3. Fidrmuc, Jan, 2003. "Migration and Regional Adjustment to Asymmetric Shocks in Transition Economies," CEPR Discussion Papers 3798, C.E.P.R. Discussion Papers.
  4. Daniel Münich & Jan Svejnar & Katherine Terrell, 2005. "Returns to Human Capital Under The Communist Wage Grid and During the Transition to a Market Economy," The Review of Economics and Statistics, MIT Press, vol. 87(1), pages 100-123, February.
  5. Moretti, Enrico, 2004. "Estimating the social return to higher education: evidence from longitudinal and repeated cross-sectional data," Journal of Econometrics, Elsevier, vol. 121(1-2), pages 175-212.
  6. Stepan Jurajda & Katherine Terrell, 2007. "Regional Unemployment and Human Capital in Transition Economies," CERGE-EI Working Papers wp345, The Center for Economic Research and Graduate Education - Economics Institute, Prague.
  7. Wheeler, Christopher H, 2001. "Search, Sorting, and Urban Agglomeration," Journal of Labor Economics, University of Chicago Press, vol. 19(4), pages 879-99, October.
  8. Daron Acemoglu, 2003. "Patterns of Skill Premia," Review of Economic Studies, Oxford University Press, vol. 70(2), pages 199-230.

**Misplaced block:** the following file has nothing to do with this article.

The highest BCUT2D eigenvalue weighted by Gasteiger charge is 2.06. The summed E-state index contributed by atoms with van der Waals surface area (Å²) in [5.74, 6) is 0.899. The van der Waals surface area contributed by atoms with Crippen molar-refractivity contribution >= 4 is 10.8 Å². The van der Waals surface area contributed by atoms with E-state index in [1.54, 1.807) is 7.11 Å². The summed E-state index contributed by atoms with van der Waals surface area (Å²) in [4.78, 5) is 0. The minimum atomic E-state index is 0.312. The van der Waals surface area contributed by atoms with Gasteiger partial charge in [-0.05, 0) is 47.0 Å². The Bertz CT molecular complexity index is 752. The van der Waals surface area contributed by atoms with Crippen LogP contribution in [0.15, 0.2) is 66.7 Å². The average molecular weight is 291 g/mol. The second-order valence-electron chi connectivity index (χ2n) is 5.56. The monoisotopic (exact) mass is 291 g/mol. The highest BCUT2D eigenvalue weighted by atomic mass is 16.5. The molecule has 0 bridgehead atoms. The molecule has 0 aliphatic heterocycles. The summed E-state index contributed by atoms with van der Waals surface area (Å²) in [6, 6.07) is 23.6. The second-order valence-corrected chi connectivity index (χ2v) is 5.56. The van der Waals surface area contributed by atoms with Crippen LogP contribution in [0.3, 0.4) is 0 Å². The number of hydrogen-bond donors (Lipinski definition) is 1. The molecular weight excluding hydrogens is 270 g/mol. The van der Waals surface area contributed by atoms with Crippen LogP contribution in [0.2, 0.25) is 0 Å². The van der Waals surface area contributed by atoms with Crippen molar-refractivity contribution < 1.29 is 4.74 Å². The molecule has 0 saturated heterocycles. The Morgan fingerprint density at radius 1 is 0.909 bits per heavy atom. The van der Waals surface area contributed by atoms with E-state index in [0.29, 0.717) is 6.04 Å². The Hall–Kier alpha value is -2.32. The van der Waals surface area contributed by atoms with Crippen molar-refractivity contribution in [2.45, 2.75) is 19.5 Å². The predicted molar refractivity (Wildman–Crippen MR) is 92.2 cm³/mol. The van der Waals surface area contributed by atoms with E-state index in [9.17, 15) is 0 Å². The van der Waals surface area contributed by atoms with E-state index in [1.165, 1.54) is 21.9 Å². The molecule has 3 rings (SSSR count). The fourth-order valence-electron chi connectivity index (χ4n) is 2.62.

9. Brunello, Giorgio & Comi, Simona & Lucifora, Claudio, 2000. "The College Wage Gap in 10 European Countries: Evidence from Two Cohorts," IZA Discussion Papers 228, Institute for the Study of Labor (IZA).
  10. Daron Acemoglu, 2000. "Technical Change, Inequality, and the Labor Market," NBER Working Papers 7800, National Bureau of Economic Research, Inc.
  11. Séamus McGuinness, 2006. "Overeducation in the Labour Market," Journal of Economic Surveys, Wiley Blackwell, vol. 20(3), pages 387-418, 07.
  12. Stepan Jurajda, 2003. "Does the Short Supply of College Education Bite?," CERGE-EI Working Papers wp213, The Center for Economic Research and Graduate Education - Economics Institute, Prague.
  13. Bound, John & Groen, Jeffrey & Kezdi, G.Gabor & Turner, Sarah, 2004. "Trade in university training: cross-state variation in the production and stock of college-educated labor," Journal of Econometrics, Elsevier, vol. 121(1-2), pages 143-173.
  14. Peter Gottschalk & Michael Hansen, 2003. "Is the Proportion of College Workers in Noncollege Jobs Increasing?," Journal of Labor Economics, University of Chicago Press, vol. 21(2), pages 409-448, April.